Book: W. G. Sebald «Across the Land and the Water»

Across the Land and the Water

Производитель: "Penguin Books Ltd."

Across the Land and the Water brings together poems from throughout W. G. Sebald`s life, as well as additional works found after his death. Arranged chronologically, from his student days in the 1960s to the longer narratives he worked on from the 1980s onwards, these poems are suffused with the themes which dominated Sebald`s books. Here you will find subtle vignettes on nature and history, death and memory, journeys and landscapes, each short piece filled with insight, sensitivity and brilliance. ISBN:978-0-141-04486-6

Издательство: "Penguin Books Ltd." (2012)

Формат: 130x195, 240 стр.

ISBN: 978-0-141-04486-6

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W. G. Sebald

W.G. Sebald
Born 18 May 1944(1944-05-18)
Wertach im Allgäu,
Died 14 December 2001(2001-12-14) (aged 57)
Norfolk, England,
United Kingdom
Occupation writer, academic
Nationality German

W. G. (Winfried Georg) Maximilian Sebald (18 May 1944, Wertach im Allgäu – 14 December 2001, Norfolk, England) was a German writer and academic. At the time of his death at the age of 57, he was being cited by many literary critics as one of the greatest living authors and had been tipped as a possible future winner of the Nobel Prize in Literature. In a 2007 interview, Horace Engdahl, former secretary of the Swedish Academy, mentioned Sebald, Ryszard Kapuściński and Jacques Derrida as three recently deceased writers who would have been worthy laureates.[1]



Sebald grew up in Wertach, Bavaria, one of four children of Rosa and Georg Sebald. From 1948 to 1963, he lived in Sonthofen.[2] His father joined the Reichswehr in 1929 and remained in the Wehrmacht under the Nazis. His father remained a detached figure, a prisoner of war until 1947; a grandfather was the most important male presence in his early years. Sebald was shown images of the Holocaust while at school in Oberstdorf and recalled that no one knew how to explain what they had just seen. The Holocaust and post-war Germany loom large in his work.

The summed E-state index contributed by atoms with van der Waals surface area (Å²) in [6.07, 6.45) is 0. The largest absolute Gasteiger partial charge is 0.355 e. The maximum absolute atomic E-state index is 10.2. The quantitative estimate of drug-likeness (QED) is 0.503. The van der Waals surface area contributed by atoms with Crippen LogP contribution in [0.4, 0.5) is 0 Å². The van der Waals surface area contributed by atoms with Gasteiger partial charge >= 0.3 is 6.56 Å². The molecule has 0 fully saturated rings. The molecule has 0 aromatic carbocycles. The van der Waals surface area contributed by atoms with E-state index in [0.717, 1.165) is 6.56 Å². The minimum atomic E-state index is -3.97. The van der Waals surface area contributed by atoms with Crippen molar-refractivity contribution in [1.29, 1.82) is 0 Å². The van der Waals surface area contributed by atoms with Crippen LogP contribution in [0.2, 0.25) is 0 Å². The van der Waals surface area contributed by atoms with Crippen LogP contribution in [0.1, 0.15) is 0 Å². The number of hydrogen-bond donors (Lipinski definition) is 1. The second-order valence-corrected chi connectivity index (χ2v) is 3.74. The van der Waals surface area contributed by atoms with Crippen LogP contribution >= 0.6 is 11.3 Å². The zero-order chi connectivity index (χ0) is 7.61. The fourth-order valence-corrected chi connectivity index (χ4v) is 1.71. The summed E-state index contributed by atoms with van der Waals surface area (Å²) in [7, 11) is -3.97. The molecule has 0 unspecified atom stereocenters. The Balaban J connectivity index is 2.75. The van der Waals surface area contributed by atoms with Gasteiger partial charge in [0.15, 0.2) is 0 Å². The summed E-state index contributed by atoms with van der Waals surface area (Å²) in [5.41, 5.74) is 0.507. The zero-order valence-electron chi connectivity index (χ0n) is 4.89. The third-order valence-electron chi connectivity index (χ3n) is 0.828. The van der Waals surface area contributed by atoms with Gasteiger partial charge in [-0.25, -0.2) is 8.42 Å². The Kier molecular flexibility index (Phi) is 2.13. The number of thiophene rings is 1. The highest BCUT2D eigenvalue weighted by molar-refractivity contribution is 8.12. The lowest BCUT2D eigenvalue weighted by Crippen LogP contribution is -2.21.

Sebald studied German literature at the University of Freiburg, where he received a degree in 1965.[3] He was a research student at the University of Manchester from 1966 to 1969. He returned to Germany for a year hoping to work as a teacher but could not settle. In 1970 he became a lecturer at the University of East Anglia (UEA). He married Ute in 1967. In 1987 he was appointed to a chair of European literature at UEA. In 1989 he became the founding director of the British Centre for Literary Translation. He lived at Wymondham and Poringland while at UEA.

Sebald died in a car crash near Norwich in December 2001, losing control after suffering a heart attack.[4] He was driving with his daughter Anna, who survived the crash. He is buried in St. Andrew's churchyard in Framingham Earl, close to where he lived.


Sebald's works are largely concerned with the theme of memory, both personal and collective. They are, in particular, attempts to reconcile himself with, and deal in literary terms with, the trauma of the Second World War and its effect on the German people. In On the Natural History of Destruction (1997), he wrote a major essay on the wartime bombing of German cities and the absence in German writing of any real response. His concern with the Holocaust is expressed in several books delicately tracing his own biographical connections with Jews.